Since this is the case, it appears that the most natural method of initiating social service work on a voluntary basis is to expect the churches to take the lead. As has been pointed out, the church and the school are the two local institutions that have salaried officials to care for their public service. Other agencies, with the possible exception of public health nursing service, will probably not in the near future be able to secure financial support for full-time salaried local officials. The nearest they can approach to such salaried service is the county official who must depend for local service upon trained volunteer help. This condition puts[Pg 150] upon the church an additional responsibility because through the organization of a county religious organization outlined in the preceding chapter it can not only mobilize local support for such work on a permanent basis most effectively, but it can also provide the salaried local leadership for carrying out a well-organized community service program. Moreover, in harmony with principles presented in an earlier chapter, the church as a conservative institution is one of the permanent organizations that in the last analysis must be expected to take over and insure permanence to well-tried advances in community organization and service. If this thesis is admitted, then it logically follows that all who are interested in rural progress should encourage the organization of the religious forces on a comprehensive basis to insure the perpetuation of the work now being inaugurated by a large number of private agencies.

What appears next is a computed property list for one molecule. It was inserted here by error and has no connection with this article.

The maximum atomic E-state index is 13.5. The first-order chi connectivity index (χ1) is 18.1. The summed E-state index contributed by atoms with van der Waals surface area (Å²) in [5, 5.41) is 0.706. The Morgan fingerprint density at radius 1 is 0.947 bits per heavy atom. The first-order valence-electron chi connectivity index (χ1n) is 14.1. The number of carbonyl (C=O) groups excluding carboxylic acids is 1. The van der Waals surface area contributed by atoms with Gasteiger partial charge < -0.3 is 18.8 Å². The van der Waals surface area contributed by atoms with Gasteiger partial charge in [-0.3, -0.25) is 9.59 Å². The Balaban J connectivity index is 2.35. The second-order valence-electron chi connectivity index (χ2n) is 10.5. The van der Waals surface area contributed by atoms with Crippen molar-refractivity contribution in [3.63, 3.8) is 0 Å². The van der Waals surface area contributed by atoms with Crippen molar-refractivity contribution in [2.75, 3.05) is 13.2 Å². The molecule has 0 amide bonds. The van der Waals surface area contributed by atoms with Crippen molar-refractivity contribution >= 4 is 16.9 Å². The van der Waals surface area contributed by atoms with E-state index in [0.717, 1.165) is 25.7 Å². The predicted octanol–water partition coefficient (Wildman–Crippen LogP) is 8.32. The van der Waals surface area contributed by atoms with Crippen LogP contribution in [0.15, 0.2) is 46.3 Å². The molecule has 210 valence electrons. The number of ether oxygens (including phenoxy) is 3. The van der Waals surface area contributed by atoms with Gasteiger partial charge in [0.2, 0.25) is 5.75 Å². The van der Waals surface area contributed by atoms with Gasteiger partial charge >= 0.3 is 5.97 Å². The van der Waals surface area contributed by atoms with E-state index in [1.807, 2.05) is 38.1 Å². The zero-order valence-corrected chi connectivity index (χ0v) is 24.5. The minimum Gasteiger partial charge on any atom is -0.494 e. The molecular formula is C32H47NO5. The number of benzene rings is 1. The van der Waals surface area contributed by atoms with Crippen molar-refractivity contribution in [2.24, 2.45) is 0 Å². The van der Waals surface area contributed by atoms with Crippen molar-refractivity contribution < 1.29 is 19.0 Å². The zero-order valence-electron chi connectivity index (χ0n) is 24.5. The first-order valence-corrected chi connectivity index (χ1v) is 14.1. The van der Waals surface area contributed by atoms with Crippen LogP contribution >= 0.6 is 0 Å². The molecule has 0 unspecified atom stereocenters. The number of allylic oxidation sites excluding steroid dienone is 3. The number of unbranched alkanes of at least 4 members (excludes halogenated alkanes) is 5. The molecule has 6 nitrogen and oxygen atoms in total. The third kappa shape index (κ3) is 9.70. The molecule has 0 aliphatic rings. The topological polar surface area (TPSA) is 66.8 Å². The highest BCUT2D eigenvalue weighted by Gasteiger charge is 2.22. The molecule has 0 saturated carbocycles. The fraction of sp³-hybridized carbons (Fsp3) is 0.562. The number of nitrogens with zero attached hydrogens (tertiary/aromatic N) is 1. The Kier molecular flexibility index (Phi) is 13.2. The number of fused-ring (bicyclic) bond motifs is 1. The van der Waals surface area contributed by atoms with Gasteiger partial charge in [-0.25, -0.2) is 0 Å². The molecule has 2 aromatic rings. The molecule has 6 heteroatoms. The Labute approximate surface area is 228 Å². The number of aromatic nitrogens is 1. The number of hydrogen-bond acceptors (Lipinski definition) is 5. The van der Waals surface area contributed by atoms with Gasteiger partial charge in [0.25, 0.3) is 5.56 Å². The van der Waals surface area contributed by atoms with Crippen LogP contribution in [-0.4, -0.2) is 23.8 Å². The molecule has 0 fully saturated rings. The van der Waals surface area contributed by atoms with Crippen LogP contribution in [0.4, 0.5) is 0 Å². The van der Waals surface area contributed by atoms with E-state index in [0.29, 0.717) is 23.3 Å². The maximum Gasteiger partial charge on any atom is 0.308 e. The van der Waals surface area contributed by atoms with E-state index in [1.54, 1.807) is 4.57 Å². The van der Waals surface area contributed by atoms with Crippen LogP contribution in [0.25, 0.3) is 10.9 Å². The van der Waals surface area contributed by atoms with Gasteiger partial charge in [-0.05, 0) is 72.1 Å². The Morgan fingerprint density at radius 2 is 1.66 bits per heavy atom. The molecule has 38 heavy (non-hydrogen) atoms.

When it is found that the interests of other organizations conflict with the program of the church, the interests of the American public will give the preference in support to the church, or to the tax-supported[Pg 151] institution. In the long run much of the work now being done by private organizations of various sorts will be inherited either by the church or by the state; and it is not only the opportunity but the obligation of the church to prepare itself as rapidly as possible for conserving these newer activities by financing county and State and national organizations for coordination of religious forces for community service. If county offices for coordination of religious forces were now in existence, the churches could provide facilities through which much of the work now being developed by other agencies could be carried on. And thus the church could render a much-needed service to the entire rural-life movement.

[Pg 152]



Long years of experience in foreign missionary service has vitally affected the methods of carrying the gospel of Christian living to those who have not yet come under the influence of the Christ. Here the demonstration method of what Christianity means in terms of increased human welfare has done far more to spread the gospel than simply preaching to people. The freeing of the millions now living under the control of other forms of religious belief by introduction of schools, together with the message of health and better moral ideals through the practice of Christian living, has done more to spread Christianity than all the efforts of attempting to build a Christian spirit into a civilization not suited to it nor prepared for it.